Warangal: With the adulterated edible oil flooding the market, people appear to be clueless these days. While the old-timers started to recall wooden-pressed oil mills (ganuga) operated by a pair of bullocks, also known as cold-pressed oil extraction, of yesteryears, the new-age generations poured a lot of money on branded products to protect their health.
The cold-pressed oil mills that existed since Indus civilization may have disappeared, but the motorised cold-pressed oil mills are very much in vogue catering to the needs of the health-conscious folk. Of late, demand for organic food has witnessed a steady rise, as the patronage to the motorised cold-pressed oil mills.
While the cold pressed oils are obtained naturally by crushing oil seeds at room temperature, the hot-pressed oil is extracted at 200°C using chemical solvents. While the former retains nutrients, the other system fails to do so. The cold-pressed oils are also rich in antioxidants and vitamin E.
Speaking to The Hans India, Manganuri Jayaprakash of Prakash Studios established in 1965, said, “We are in the age of leading a meticulous life. What we eat and where we live are all that matters to protect our health. With quite a few brands available in the market, it has become a herculean task to choose edible oil due to adulteration. Against this backdrop, motorised cold-pressed oil is the only option. If we go with oil seeds – sesame, groundnut etc, the miller will extract oil in our presence. The price per liter is a bit high but it protects our health. Moreover, the food is very tasty.”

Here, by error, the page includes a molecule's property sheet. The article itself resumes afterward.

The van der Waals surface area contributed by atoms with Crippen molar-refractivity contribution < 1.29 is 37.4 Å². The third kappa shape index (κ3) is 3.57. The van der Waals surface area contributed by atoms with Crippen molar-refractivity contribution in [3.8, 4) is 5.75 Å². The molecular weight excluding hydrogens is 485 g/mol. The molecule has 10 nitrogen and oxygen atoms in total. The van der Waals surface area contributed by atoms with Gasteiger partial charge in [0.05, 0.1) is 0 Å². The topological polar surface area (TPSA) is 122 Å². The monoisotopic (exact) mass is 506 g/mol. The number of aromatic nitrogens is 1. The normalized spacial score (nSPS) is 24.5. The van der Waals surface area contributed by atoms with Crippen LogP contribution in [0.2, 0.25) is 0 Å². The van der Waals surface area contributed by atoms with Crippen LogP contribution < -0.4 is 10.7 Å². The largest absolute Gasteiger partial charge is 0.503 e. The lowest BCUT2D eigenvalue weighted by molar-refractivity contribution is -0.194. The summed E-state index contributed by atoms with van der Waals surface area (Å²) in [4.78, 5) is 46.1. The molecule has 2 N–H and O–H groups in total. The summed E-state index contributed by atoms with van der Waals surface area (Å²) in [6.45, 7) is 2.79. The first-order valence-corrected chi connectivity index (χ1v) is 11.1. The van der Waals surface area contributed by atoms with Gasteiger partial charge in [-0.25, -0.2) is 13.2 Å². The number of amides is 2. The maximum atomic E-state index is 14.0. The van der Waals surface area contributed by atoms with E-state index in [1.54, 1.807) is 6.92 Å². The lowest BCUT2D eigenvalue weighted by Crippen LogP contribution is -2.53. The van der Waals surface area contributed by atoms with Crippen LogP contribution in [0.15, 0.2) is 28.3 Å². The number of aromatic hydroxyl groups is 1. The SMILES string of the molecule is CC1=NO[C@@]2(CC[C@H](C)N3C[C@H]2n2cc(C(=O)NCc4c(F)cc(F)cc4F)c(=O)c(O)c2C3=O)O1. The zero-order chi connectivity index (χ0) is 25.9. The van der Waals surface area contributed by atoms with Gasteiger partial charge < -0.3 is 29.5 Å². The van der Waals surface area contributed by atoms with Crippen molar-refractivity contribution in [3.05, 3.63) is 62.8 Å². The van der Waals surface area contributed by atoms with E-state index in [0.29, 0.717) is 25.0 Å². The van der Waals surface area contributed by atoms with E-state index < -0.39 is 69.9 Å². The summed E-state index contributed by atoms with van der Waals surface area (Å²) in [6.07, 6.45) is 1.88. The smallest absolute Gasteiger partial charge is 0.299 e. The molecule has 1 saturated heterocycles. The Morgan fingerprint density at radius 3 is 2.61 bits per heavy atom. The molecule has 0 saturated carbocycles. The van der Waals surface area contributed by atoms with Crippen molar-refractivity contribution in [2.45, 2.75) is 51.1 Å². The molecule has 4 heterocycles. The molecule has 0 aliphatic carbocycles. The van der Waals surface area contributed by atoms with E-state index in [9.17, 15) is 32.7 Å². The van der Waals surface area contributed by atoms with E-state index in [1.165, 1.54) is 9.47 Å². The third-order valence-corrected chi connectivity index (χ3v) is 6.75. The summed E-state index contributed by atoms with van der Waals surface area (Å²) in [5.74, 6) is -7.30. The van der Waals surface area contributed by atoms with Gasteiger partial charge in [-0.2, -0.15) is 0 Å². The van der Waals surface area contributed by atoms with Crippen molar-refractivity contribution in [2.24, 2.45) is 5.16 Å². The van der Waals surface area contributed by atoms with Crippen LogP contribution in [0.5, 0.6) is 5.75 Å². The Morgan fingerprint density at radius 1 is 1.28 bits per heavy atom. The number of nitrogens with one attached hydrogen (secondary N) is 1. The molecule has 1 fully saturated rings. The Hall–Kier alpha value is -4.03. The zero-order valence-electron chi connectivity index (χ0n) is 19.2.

“Of late, people started to prefer cold-pressed oil. We have two more mills in Hanumakonda to meet the demand of the people. At least 40 per cent of oil can be extracted from the raw material, and we charge Rs 40 per kilo. We will also sell ready-made extracted oil as not all the people turn to our mill with seed,” a miller in Balasamudram said.
Even today, a good number of farmers, especially those, who cultivate groundnut and sesame, don’t buy the packaged oil in the market. Every year, they keep a portion of their crop and get it milled for their home use.